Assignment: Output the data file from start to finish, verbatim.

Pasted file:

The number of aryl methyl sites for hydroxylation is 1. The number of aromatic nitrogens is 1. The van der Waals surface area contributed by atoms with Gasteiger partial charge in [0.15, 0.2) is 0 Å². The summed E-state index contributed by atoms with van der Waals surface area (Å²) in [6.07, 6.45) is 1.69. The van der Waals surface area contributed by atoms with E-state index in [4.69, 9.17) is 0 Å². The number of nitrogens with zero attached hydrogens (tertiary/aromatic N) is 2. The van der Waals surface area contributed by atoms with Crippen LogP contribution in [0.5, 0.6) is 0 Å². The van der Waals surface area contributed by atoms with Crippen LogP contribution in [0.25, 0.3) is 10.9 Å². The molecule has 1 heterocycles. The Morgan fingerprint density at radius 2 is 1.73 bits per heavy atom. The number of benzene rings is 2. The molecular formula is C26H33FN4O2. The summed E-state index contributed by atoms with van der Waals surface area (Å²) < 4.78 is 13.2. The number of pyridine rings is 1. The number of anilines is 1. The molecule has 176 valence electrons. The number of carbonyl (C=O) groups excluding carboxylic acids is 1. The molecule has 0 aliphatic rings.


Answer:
The number of aryl methyl sites for hydroxylation is 1. The number of aromatic nitrogens is 1. The van der Waals surface area contributed by atoms with Gasteiger partial charge in [0.15, 0.2) is 0 Å². The summed E-state index contributed by atoms with van der Waals surface area (Å²) in [6.07, 6.45) is 1.69. The van der Waals surface area contributed by atoms with E-state index in [4.69, 9.17) is 0 Å². The number of nitrogens with zero attached hydrogens (tertiary/aromatic N) is 2. The van der Waals surface area contributed by atoms with Crippen LogP contribution in [0.5, 0.6) is 0 Å². The van der Waals surface area contributed by atoms with Crippen LogP contribution in [0.25, 0.3) is 10.9 Å². The molecule has 1 heterocycles. The Morgan fingerprint density at radius 2 is 1.73 bits per heavy atom. The number of benzene rings is 2. The molecular formula is C26H33FN4O2. The summed E-state index contributed by atoms with van der Waals surface area (Å²) < 4.78 is 13.2. The number of pyridine rings is 1. The number of anilines is 1. The molecule has 176 valence electrons. The number of carbonyl (C=O) groups excluding carboxylic acids is 1. The molecule has 0 aliphatic rings.